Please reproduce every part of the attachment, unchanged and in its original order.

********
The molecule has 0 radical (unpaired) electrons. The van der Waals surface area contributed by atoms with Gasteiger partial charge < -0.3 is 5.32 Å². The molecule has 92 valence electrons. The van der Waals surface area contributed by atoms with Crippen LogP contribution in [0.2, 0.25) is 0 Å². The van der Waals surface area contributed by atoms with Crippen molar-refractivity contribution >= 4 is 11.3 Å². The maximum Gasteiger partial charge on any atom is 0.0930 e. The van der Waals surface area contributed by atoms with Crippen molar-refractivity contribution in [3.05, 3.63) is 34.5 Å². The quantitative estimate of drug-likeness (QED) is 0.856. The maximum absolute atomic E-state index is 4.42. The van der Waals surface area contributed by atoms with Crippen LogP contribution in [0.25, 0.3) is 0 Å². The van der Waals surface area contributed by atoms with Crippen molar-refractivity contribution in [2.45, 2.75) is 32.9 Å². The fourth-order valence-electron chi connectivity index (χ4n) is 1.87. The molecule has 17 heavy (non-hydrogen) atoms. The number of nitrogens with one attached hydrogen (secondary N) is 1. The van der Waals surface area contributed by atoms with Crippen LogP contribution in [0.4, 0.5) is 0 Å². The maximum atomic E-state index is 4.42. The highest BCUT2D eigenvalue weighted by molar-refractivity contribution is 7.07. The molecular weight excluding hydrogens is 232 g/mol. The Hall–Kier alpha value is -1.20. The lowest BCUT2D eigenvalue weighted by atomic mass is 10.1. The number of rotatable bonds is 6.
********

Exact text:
The molecule has 0 radical (unpaired) electrons. The van der Waals surface area contributed by atoms with Gasteiger partial charge < -0.3 is 5.32 Å². The molecule has 92 valence electrons. The van der Waals surface area contributed by atoms with Crippen LogP contribution in [0.2, 0.25) is 0 Å². The van der Waals surface area contributed by atoms with Crippen molar-refractivity contribution >= 4 is 11.3 Å². The maximum Gasteiger partial charge on any atom is 0.0930 e. The van der Waals surface area contributed by atoms with Crippen molar-refractivity contribution in [3.05, 3.63) is 34.5 Å². The quantitative estimate of drug-likeness (QED) is 0.856. The maximum absolute atomic E-state index is 4.42. The van der Waals surface area contributed by atoms with Crippen LogP contribution in [0.25, 0.3) is 0 Å². The van der Waals surface area contributed by atoms with Crippen molar-refractivity contribution in [2.45, 2.75) is 32.9 Å². The fourth-order valence-electron chi connectivity index (χ4n) is 1.87. The molecule has 17 heavy (non-hydrogen) atoms. The number of nitrogens with one attached hydrogen (secondary N) is 1. The van der Waals surface area contributed by atoms with Crippen LogP contribution in [0.4, 0.5) is 0 Å². The maximum atomic E-state index is 4.42. The highest BCUT2D eigenvalue weighted by molar-refractivity contribution is 7.07. The molecular weight excluding hydrogens is 232 g/mol. The Hall–Kier alpha value is -1.20. The lowest BCUT2D eigenvalue weighted by atomic mass is 10.1. The number of rotatable bonds is 6.